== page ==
My parents said that they got very depressed when they got back to Newfoundland after the trip to Vietnam.
I was too busy to be depressed, but today, finally, it hit. I just feel... ugh.
Luckily, my drumming class is tonight and I hope it will pick up my spirits.
In the mean time, a couple of stories from the trip:
An afternoon in.
We wanted to stay in the hotel, one lunchtime, because we were all tired and going into the streets in Nha Trang was, in itself, exhausting sometimes. Nguyen went to the lady that made banh xiao, the little rice flour pancakes stuffed with seafood and dipped into fish sauce. A few minutes later he came back with enough for each of us to have 4 of them. And 6 china bowls for the fish sauce. And 6 china plates for the banh xiao. And 6 pairs of chopsticks. And a plastic bag with the liquid sauce in it. And another with the lettuce and cilantro and hot peppers. The lady must have thought he was a little crazy to ask for 24 banh xiao to go, but by this point he was a regular, so she entrusted him with all the gear on his word he would bring it all back, clean. Which he did, of course. (We washed it all in the sink of our hotel room!)
The total cost was less than $5.
I never felt comfortable photographing the locals because it felt a little intrusive. But Nguyen had no such hesitation.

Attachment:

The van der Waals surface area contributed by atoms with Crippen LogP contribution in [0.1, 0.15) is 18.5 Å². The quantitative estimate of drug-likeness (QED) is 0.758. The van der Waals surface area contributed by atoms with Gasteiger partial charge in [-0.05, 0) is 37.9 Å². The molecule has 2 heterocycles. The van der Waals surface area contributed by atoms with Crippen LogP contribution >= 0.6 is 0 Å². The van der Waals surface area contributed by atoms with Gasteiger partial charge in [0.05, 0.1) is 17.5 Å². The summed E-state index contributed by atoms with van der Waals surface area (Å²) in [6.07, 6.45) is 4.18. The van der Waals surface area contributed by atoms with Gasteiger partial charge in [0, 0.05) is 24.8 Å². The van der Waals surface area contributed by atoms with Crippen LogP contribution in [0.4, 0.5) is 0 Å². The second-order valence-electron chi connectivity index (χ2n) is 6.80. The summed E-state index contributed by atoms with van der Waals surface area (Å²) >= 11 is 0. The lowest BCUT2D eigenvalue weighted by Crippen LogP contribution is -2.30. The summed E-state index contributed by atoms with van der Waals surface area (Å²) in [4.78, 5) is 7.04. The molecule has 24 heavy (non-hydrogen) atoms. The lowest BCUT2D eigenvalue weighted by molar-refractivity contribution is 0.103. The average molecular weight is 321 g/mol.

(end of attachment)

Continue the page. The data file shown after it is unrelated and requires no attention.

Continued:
One morning he went to the market near our hotel in Saigon and started taking photos of the ladies in the food stalls. They must have thought he was Japanese because of his big camera! So they started joking about him in Vietnamese, saying he should pay them 5000 dong each to take their pictures. He laughed and said, "how about 10,000?" (about 65 cents) They were a little embarrassed he understood them, but told him that tourists often take pictures in the market, but never come back with the photos.
Nguyen came back to hotel and found a photo processor across the street. While we mosied around the neighborhood, the store was making prints from our digital card. A couple of hours later, the kids, Nguyen and I returned to the market and started handing out the pictures. The ladies laughed their heads off! And were so thrilled, too. They fussed over the kids and asked me lots of questions that I didn't understand. Some of the ladies who didn't get pictures were disappointed, so we promised to come back some day and take their pictures, too.
I miss the food in Vietnam, so today for lunch I made a little stir fried beef with Chinese broccoli and noodles. It took me about 10 minutes, cost less than a McDonald's lunch and tasted almost as good as the street stall noodles I ate in Nha Trang. Plus, I used less than 3 ounces of beef, so I have plenty for dinner tonight, too.
Screw the South Beach diet.